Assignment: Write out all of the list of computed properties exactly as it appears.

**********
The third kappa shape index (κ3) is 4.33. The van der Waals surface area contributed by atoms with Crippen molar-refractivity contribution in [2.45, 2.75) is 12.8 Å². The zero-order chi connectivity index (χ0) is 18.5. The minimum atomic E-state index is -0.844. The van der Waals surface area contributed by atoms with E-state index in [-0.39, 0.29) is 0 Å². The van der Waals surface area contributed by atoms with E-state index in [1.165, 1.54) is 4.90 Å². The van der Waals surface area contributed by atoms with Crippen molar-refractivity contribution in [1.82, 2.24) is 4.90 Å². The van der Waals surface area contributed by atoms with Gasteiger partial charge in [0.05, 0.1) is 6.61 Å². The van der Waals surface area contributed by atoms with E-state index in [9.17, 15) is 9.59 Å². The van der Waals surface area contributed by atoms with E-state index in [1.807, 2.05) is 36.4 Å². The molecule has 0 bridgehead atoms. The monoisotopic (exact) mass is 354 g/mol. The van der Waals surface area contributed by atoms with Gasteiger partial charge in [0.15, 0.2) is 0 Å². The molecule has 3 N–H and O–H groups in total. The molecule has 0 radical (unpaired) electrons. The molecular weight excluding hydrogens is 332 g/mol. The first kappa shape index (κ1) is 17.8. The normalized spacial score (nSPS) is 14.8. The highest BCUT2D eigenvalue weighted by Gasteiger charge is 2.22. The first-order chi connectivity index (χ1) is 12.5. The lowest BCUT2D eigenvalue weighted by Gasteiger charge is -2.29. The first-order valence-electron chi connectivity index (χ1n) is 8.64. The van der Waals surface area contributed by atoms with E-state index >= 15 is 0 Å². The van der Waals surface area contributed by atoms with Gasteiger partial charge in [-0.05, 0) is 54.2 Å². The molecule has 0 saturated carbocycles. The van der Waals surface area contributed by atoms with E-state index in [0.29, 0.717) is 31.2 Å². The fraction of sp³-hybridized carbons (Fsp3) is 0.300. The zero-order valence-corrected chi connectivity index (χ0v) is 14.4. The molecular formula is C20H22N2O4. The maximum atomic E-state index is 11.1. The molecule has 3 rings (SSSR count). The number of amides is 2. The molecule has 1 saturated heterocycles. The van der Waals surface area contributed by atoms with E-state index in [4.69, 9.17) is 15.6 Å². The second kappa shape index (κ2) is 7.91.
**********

The third kappa shape index (κ3) is 4.33. The van der Waals surface area contributed by atoms with Crippen molar-refractivity contribution in [2.45, 2.75) is 12.8 Å². The zero-order chi connectivity index (χ0) is 18.5. The minimum atomic E-state index is -0.844. The van der Waals surface area contributed by atoms with E-state index in [-0.39, 0.29) is 0 Å². The van der Waals surface area contributed by atoms with E-state index in [1.165, 1.54) is 4.90 Å². The van der Waals surface area contributed by atoms with Crippen molar-refractivity contribution in [1.82, 2.24) is 4.90 Å². The van der Waals surface area contributed by atoms with Gasteiger partial charge in [0.05, 0.1) is 6.61 Å². The van der Waals surface area contributed by atoms with E-state index in [9.17, 15) is 9.59 Å². The van der Waals surface area contributed by atoms with E-state index in [1.807, 2.05) is 36.4 Å². The molecule has 0 bridgehead atoms. The monoisotopic (exact) mass is 354 g/mol. The van der Waals surface area contributed by atoms with Gasteiger partial charge in [0.15, 0.2) is 0 Å². The molecule has 3 N–H and O–H groups in total. The molecule has 0 radical (unpaired) electrons. The molecular weight excluding hydrogens is 332 g/mol. The first kappa shape index (κ1) is 17.8. The normalized spacial score (nSPS) is 14.8. The highest BCUT2D eigenvalue weighted by Gasteiger charge is 2.22. The first-order chi connectivity index (χ1) is 12.5. The lowest BCUT2D eigenvalue weighted by Gasteiger charge is -2.29. The first-order valence-electron chi connectivity index (χ1n) is 8.64. The van der Waals surface area contributed by atoms with E-state index >= 15 is 0 Å². The van der Waals surface area contributed by atoms with Gasteiger partial charge in [-0.05, 0) is 54.2 Å². The molecule has 0 saturated carbocycles. The van der Waals surface area contributed by atoms with E-state index in [0.29, 0.717) is 31.2 Å². The fraction of sp³-hybridized carbons (Fsp3) is 0.300. The zero-order valence-corrected chi connectivity index (χ0v) is 14.4. The molecular formula is C20H22N2O4. The maximum atomic E-state index is 11.1. The molecule has 3 rings (SSSR count). The number of amides is 2. The molecule has 1 saturated heterocycles. The van der Waals surface area contributed by atoms with E-state index in [4.69, 9.17) is 15.6 Å². The second kappa shape index (κ2) is 7.91.